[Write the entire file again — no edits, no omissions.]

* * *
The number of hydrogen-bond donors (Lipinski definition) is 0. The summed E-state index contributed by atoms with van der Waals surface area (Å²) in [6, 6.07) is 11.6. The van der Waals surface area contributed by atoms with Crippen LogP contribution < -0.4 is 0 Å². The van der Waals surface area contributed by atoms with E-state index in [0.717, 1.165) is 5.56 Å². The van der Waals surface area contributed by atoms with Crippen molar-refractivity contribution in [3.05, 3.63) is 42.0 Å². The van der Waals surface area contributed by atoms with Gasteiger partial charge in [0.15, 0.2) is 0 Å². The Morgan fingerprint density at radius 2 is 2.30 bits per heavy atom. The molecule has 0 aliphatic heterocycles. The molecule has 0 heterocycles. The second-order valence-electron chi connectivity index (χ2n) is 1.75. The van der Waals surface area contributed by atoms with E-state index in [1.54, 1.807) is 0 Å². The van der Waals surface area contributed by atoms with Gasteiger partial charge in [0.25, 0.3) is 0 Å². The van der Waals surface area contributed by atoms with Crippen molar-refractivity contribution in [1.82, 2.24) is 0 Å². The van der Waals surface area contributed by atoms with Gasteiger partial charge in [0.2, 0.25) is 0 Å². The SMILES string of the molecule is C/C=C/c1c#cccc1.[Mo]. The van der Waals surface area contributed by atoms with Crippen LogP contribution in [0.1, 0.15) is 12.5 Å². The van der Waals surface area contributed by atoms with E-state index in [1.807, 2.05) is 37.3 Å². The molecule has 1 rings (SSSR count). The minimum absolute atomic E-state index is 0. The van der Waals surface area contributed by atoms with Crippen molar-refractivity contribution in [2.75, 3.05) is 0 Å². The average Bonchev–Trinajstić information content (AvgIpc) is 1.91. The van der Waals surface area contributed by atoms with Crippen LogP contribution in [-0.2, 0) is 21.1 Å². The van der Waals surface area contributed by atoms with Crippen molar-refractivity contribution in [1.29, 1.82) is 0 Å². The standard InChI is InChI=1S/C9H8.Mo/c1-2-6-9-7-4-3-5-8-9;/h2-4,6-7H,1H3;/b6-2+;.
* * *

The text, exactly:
The number of hydrogen-bond donors (Lipinski definition) is 0. The summed E-state index contributed by atoms with van der Waals surface area (Å²) in [6, 6.07) is 11.6. The van der Waals surface area contributed by atoms with Crippen LogP contribution < -0.4 is 0 Å². The van der Waals surface area contributed by atoms with E-state index in [0.717, 1.165) is 5.56 Å². The van der Waals surface area contributed by atoms with Crippen molar-refractivity contribution in [3.05, 3.63) is 42.0 Å². The van der Waals surface area contributed by atoms with Gasteiger partial charge in [0.15, 0.2) is 0 Å². The Morgan fingerprint density at radius 2 is 2.30 bits per heavy atom. The molecule has 0 aliphatic heterocycles. The molecule has 0 heterocycles. The second-order valence-electron chi connectivity index (χ2n) is 1.75. The van der Waals surface area contributed by atoms with E-state index in [1.54, 1.807) is 0 Å². The van der Waals surface area contributed by atoms with Gasteiger partial charge in [0.25, 0.3) is 0 Å². The van der Waals surface area contributed by atoms with Crippen molar-refractivity contribution in [1.82, 2.24) is 0 Å². The van der Waals surface area contributed by atoms with Gasteiger partial charge in [0.2, 0.25) is 0 Å². The SMILES string of the molecule is C/C=C/c1c#cccc1.[Mo]. The van der Waals surface area contributed by atoms with Crippen LogP contribution in [0.1, 0.15) is 12.5 Å². The van der Waals surface area contributed by atoms with E-state index in [1.807, 2.05) is 37.3 Å². The molecule has 1 rings (SSSR count). The minimum absolute atomic E-state index is 0. The van der Waals surface area contributed by atoms with Crippen molar-refractivity contribution in [2.75, 3.05) is 0 Å². The average Bonchev–Trinajstić information content (AvgIpc) is 1.91. The van der Waals surface area contributed by atoms with Crippen LogP contribution in [-0.2, 0) is 21.1 Å². The van der Waals surface area contributed by atoms with Crippen molar-refractivity contribution in [1.29, 1.82) is 0 Å². The standard InChI is InChI=1S/C9H8.Mo/c1-2-6-9-7-4-3-5-8-9;/h2-4,6-7H,1H3;/b6-2+;.